Wooden Roman Figure Discovered in a Buckinghamshire Ditch

Published January 13th, 2022 - 09:47 GMT
Wooden Figure
(Shutterstock/ File Photo)

A waterlogged ditch in Buckinghamshire has yielded the most unexpected find — a rare, extremely well-preserved wooden figure dating back to Roman times.

The discovery — the first of its kind in 100 years — was initially dismissed as a piece of degraded wood when it was found in Twyford during work on HS2 last July.

However, closer analysis revealed that it bears the shape of a human, seemingly dressed in a knee-length tunic tied at the waist and sporting either a hat or hair.

The figure is 26 inches (67 cm) tall — having lost the lowest part of its legs, not to mention its arms below the elbow — and is 7 inches (18 cm) wide.

Archaeologists said that the lack of oxygen in the trench in which the figure was found was what prevented it from rotting — preserving it for some 2,000 years. 

While its exact purpose is unknown, experts believe that the wooden representation may have been carved for the gods as a form of religious offering.

'This is a truly remarkable find that brings us face to face with our past,' said Historic England's senior science advisor, Jim Williams.

'The quality of the carving is exquisite and the figure is all the more exciting because organic objects from this period rarely survive.'

In the same ditch from which the wooden figure was recovered, archaeologists also found shards of pottery dating back to around 43–70 AD.

To provide a precise age for the figure itself, researchers are planning to conduct radiocarbon dating on a small fragment of the wood that was already broken off of the carving before it was unearthed from the ditch.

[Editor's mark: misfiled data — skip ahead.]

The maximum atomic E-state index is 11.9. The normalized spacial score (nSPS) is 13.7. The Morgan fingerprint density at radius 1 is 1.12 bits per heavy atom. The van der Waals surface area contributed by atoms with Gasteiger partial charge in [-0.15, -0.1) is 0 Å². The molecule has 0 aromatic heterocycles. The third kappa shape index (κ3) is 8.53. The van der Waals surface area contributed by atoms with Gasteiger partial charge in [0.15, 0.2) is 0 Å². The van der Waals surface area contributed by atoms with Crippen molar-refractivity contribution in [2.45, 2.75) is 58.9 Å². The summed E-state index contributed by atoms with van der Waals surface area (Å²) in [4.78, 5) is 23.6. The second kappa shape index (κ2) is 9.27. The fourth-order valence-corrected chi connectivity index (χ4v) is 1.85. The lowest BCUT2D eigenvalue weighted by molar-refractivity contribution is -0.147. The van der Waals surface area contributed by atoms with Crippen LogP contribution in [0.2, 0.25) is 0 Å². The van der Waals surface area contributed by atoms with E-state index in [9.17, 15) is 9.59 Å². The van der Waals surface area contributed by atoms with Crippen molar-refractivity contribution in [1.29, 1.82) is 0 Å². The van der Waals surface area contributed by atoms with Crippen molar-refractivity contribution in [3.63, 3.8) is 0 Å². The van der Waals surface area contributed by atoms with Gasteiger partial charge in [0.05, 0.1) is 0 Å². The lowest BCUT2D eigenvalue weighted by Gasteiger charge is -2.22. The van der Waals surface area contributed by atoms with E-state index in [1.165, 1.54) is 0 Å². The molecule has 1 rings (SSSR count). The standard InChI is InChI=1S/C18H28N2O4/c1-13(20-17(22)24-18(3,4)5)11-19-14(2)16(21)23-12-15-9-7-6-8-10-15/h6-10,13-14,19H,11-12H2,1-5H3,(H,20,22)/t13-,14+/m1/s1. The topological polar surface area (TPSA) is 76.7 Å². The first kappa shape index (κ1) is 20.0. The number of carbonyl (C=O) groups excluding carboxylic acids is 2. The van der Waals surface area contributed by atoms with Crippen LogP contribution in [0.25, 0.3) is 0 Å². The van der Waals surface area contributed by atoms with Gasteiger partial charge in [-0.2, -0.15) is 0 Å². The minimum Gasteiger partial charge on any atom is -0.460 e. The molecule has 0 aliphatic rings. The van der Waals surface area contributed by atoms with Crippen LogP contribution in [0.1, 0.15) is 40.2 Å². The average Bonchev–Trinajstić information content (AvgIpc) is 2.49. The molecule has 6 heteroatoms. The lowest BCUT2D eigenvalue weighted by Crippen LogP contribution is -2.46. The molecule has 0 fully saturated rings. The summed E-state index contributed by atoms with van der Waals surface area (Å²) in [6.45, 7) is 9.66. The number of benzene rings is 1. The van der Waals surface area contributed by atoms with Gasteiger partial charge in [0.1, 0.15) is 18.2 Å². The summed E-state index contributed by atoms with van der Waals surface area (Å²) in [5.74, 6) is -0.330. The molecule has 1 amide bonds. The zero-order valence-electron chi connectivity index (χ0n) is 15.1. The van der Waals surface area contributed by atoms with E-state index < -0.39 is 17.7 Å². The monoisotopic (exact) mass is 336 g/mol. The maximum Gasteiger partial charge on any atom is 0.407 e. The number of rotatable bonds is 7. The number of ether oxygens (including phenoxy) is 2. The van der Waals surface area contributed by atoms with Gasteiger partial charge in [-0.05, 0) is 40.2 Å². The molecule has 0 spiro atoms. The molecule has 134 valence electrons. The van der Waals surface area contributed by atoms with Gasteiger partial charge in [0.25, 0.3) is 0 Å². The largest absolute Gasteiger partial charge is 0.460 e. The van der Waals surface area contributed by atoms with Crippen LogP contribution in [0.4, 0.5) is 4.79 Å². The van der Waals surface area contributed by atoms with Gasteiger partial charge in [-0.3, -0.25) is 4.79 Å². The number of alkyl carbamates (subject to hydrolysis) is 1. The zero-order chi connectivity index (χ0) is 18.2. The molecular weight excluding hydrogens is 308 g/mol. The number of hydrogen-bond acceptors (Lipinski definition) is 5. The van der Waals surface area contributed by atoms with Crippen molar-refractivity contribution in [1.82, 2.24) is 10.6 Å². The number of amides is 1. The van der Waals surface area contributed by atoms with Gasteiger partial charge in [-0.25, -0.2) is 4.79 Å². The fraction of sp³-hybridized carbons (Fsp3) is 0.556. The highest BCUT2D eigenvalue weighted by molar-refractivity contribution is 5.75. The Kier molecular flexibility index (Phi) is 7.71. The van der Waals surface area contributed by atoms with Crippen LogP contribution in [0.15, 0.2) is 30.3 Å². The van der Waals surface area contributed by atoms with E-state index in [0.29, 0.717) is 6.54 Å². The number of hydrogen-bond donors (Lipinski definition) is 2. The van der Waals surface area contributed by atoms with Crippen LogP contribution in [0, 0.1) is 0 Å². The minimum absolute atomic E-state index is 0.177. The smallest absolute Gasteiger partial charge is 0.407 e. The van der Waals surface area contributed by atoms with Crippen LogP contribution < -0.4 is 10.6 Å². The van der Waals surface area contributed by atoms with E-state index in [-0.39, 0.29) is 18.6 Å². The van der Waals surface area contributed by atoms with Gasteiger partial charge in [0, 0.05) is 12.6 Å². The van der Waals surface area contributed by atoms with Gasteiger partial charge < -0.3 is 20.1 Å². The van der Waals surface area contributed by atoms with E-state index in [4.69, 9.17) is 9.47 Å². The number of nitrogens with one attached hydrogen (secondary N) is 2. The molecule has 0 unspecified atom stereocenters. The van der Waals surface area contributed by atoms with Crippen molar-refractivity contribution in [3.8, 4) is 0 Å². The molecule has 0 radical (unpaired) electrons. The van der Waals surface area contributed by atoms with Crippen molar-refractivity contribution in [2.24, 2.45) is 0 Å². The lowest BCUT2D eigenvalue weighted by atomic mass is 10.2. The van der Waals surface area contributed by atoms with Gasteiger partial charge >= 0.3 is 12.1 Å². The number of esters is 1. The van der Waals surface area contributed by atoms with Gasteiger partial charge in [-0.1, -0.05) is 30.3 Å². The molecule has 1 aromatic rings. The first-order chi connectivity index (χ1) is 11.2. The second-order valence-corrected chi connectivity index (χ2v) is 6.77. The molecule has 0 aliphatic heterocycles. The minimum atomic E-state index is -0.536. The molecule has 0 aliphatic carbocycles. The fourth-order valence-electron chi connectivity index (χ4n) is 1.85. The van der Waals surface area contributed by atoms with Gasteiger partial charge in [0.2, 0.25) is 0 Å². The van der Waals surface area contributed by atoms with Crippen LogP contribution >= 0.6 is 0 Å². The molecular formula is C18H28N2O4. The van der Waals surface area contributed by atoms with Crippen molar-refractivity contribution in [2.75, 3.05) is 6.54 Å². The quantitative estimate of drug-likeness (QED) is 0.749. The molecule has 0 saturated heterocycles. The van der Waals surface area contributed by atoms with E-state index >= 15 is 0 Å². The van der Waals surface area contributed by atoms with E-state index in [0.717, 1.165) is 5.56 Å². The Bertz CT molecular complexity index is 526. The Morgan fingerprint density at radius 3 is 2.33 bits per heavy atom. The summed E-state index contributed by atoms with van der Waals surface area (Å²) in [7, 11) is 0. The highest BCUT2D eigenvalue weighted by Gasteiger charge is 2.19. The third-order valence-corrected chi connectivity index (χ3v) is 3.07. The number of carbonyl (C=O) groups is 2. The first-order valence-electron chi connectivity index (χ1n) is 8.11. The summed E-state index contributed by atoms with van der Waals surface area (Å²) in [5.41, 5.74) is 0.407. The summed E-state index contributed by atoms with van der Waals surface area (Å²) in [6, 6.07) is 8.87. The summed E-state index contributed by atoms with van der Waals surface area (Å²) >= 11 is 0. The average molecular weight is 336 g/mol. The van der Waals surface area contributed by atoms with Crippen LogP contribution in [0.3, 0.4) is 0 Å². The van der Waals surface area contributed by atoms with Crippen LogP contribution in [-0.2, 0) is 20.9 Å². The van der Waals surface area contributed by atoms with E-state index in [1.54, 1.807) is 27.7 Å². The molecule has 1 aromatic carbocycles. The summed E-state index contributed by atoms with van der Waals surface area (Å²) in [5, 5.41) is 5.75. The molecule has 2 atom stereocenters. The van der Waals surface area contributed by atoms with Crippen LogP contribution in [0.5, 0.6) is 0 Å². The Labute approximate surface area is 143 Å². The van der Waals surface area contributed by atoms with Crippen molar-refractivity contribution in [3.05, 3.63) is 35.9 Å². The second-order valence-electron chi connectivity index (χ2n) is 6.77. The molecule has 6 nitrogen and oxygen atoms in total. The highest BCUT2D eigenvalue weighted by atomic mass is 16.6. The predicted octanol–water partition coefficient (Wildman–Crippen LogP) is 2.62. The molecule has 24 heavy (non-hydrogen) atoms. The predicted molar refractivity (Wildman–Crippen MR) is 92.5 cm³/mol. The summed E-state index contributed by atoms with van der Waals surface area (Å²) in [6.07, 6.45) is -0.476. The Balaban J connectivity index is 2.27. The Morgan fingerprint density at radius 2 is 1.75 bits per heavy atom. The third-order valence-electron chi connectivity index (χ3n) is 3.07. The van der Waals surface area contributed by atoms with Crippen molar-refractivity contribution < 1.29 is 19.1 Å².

'Not only is the survival of a wooden figure like this extremely rare for the Roman period in Britain, but it also raises new questions about this site,' said archaeologist Iain Williamson of HS2's Enabling Works Contractor, Fusion JV. 

Outstanding questions, he added include: 'Who does the wooden figure represent, what was it used for and why was it significant to the people living in this part of Buckinghamshire during the 1st century AD?'

The figure is currently being further examined and conserved in the laboratory by experts from York Archaeology.

It is extremely rare for carved wooden figures from Britain's prehistoric and Roman periods to survive into the present day.

The last such discovery — the 'Dagenham Idol', which has been dated to 2250 BC — was recovered from the north bank of the Thames back in 1922.

In 2019 a Roman-era wooden arm that was thought to have been carved as a religious offering was found at the bottom of a well in Northampton.

The story of the figure's discovery will feature on the episode of BBC Two's 'Digging for Britain' programme airing on Thursday, January 13th. 

This article has been adapted from its original source.

© Associated Newspapers Ltd.

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